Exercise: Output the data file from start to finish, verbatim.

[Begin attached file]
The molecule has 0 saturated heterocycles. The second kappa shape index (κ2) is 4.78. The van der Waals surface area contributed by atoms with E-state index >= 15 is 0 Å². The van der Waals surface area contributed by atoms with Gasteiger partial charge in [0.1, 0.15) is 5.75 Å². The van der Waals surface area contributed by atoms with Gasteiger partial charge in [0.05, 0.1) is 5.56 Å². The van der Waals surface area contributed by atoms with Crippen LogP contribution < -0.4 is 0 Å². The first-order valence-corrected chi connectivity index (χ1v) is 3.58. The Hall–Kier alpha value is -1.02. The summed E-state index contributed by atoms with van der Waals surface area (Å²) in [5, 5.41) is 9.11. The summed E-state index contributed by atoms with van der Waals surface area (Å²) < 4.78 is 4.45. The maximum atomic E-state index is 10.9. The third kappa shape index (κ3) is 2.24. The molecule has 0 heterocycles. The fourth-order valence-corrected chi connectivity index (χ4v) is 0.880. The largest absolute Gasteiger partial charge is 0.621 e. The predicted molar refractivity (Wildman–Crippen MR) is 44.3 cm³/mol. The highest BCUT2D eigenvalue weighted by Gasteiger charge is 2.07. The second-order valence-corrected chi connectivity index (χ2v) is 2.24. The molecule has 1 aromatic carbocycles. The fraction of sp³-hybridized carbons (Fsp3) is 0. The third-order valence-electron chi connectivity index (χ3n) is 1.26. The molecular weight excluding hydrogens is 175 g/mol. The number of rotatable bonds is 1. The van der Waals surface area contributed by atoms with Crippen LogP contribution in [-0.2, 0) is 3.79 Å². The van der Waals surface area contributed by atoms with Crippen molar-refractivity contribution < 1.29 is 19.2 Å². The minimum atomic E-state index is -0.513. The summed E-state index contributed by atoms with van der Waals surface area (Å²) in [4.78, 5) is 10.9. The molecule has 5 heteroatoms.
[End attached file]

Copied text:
The molecule has 0 saturated heterocycles. The second kappa shape index (κ2) is 4.78. The van der Waals surface area contributed by atoms with E-state index >= 15 is 0 Å². The van der Waals surface area contributed by atoms with Gasteiger partial charge in [0.1, 0.15) is 5.75 Å². The van der Waals surface area contributed by atoms with Gasteiger partial charge in [0.05, 0.1) is 5.56 Å². The van der Waals surface area contributed by atoms with Crippen LogP contribution < -0.4 is 0 Å². The first-order valence-corrected chi connectivity index (χ1v) is 3.58. The Hall–Kier alpha value is -1.02. The summed E-state index contributed by atoms with van der Waals surface area (Å²) in [5, 5.41) is 9.11. The summed E-state index contributed by atoms with van der Waals surface area (Å²) < 4.78 is 4.45. The maximum atomic E-state index is 10.9. The third kappa shape index (κ3) is 2.24. The molecule has 0 heterocycles. The fourth-order valence-corrected chi connectivity index (χ4v) is 0.880. The largest absolute Gasteiger partial charge is 0.621 e. The predicted molar refractivity (Wildman–Crippen MR) is 44.3 cm³/mol. The highest BCUT2D eigenvalue weighted by Gasteiger charge is 2.07. The second-order valence-corrected chi connectivity index (χ2v) is 2.24. The molecule has 1 aromatic carbocycles. The fraction of sp³-hybridized carbons (Fsp3) is 0. The third-order valence-electron chi connectivity index (χ3n) is 1.26. The molecular weight excluding hydrogens is 175 g/mol. The number of rotatable bonds is 1. The van der Waals surface area contributed by atoms with Crippen LogP contribution in [-0.2, 0) is 3.79 Å². The van der Waals surface area contributed by atoms with Crippen molar-refractivity contribution < 1.29 is 19.2 Å². The minimum atomic E-state index is -0.513. The summed E-state index contributed by atoms with van der Waals surface area (Å²) in [4.78, 5) is 10.9. The molecule has 5 heteroatoms.